A friend shared an interesting realization with me today. He had a generalist approach early in his career. He wasn’t someone who grew up saying I want to be an X when I grow up. He wasn’t sure exactly what he wanted to do, so he learned about a lot of things. He knew a lot about a lot of things but wasn’t an expert on anything. He wishes he’d known earlier what he knows now. He wishes he’d picked something and gone deep into it earlier. Eventually, he went deep and became a domain expert, and it’s served him extremely well.

Early-stage founders are operational generalists by necessity. Resources are too scant to do everything, so founder(s) fill a lot of gaps. They do sales, marketing, HR—whatever is needed. As revenue (or investor capital) increases, they begin to be able to afford help. Until then, they’re the glue holding everything together.

Founders need to be able to do multiple things in the business, but the great ones know their space cold. They have domain knowledge too. They’ve learned so much about a problem and market that they’re qualified to solve the problem better than others are.  They often have a unique insight that will make their solution superior.

If you’re a founder or considering becoming one, take the time to learn your space and your potential customers well so you can make early strategic decisions that set you up for long-term success. Also be ready to jump into areas that you know nothing about. Learning new things on the fly will be key to surviving those early days when you’re wearing multiple hats.

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Make It Clear Where You Need Help

Had a great chat with a friend today. He reflected on his entrepreneurial path and said something that stuck with me: he had the support of advisors and investors in the early part of his journey, but he may not have been as clear as he could have been about how they could help him or in what areas he needed help.

A lot of founders make this mistake. I’m one of them. I didn’t take the time to process everything that was happening to understand where I was failing. I didn’t ask my team members for feedback, either. When I connected with people who were in a position to help me, I didn’t make the most of those opportunities because I didn’t have a clear ask. Since I couldn’t articulate how they could help me, they didn’t. It was a big miss.

Building a company is hard, and founders can’t do it alone. They need help. Everyone understands that. But it’s not apparent to outsiders how they can be helpful. They must be told.

If you’re a founder, consider taking time to periodically think about what kind of help you need. Then tell other people. Those conversations will make it much more likely you’ll get exactly what you need.

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Helping Founders Have an Impact

Today I listened to a successful founder share his vision for doing good through entrepreneurship. He’s been an entrepreneur for almost twenty years and has exited his company. Now he wants to help early founders make a positive impact on society through their companies. His strategy for doing this is great, and I think it will be valuable to early founders.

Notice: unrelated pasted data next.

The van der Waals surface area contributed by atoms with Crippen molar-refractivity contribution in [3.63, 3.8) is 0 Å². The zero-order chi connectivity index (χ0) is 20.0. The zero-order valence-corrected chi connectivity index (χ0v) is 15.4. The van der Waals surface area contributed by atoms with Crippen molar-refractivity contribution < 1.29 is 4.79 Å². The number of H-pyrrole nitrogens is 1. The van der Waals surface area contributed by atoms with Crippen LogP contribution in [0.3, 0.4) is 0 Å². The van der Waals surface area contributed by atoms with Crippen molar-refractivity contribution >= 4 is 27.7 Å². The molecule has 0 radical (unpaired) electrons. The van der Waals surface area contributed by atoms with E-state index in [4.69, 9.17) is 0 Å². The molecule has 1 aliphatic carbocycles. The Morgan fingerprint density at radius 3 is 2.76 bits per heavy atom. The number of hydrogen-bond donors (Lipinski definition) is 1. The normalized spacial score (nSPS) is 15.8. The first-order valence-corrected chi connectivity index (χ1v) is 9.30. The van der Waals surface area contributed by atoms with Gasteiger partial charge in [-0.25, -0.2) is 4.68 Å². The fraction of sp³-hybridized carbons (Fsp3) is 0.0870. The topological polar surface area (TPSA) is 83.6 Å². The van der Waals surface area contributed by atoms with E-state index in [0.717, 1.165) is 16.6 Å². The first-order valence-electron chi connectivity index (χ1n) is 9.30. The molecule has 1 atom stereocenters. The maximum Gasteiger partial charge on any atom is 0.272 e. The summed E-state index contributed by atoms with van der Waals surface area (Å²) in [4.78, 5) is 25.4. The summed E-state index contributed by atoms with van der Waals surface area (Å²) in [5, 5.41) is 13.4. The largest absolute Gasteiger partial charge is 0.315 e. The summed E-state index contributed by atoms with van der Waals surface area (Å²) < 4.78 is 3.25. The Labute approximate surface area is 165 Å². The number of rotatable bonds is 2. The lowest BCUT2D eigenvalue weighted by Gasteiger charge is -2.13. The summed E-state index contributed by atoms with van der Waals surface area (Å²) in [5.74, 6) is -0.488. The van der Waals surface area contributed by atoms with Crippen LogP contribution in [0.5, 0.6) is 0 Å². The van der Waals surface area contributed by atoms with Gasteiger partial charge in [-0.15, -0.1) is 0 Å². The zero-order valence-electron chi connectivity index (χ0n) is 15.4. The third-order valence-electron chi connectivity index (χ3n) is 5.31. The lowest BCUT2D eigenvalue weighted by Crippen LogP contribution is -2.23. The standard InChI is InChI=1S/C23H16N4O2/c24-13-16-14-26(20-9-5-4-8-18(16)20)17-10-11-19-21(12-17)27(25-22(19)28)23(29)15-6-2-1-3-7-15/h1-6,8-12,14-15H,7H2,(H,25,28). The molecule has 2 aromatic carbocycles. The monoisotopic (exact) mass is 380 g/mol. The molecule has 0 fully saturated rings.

Purpose matters a lot to this founder. It’s a big part of what made him successful. I can’t wait to see the positive impact he has on other founders and, in turn, the impact they have on society!

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You Have to Lose to Win

I listened to an early-stage founder, John, describe how he wanted to emulate a successful founder, Bob. John excitedly recapped Bob’s journey. John was planning to follow a similar path to success with his young company. But I noticed that John’s recap began where things had begun to go well for Bob. I know Bob’s story well. He endured years of painful failure. As I listened to John, I realized he didn’t know the full story. He’d only heard the happy parts.

I told John about Bob’s failures. He was surprised. He’d thought that an entrepreneurial journey that was only up and to the right—a string of successes—was conceivable.

Most successful people have failed miserably, but they kept at it. Failure is usually an important part of accomplishing anything great. What you learn from failure often creates the foundation needed for success. Put another way, you often must lose to win.

If you’re looking to do something great, prepare yourself for failure. Instead of letting it get you down, look at it as an education that took you one step closer to success.

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Which Is Better, Many Specialized Tools or a Few That Multitask?

I use many digital tools every day. There’s a specific tool for everything I need to do. I don’t complain because it’s better than doing tasks manually.

I had a chat with a founder that got me thinking about something. Is it better to create solutions that help people use a variety of tools effectively or to help them consolidate by using one tool that does the job of many tools? This founder thinks it’s not a good idea to ask people to change tools: the friction would be too high because people don’t like change. It’s better, in his opinion, to help them make the most of their current tools.

As I’ve thought about this more, I’ve decided that the right answer for me boils down to time. What will allow me to do more with the time I have? Most things I do daily don’t need to be perfect; I just need to complete them. The path that leads to more productivity is the one I’ll go down.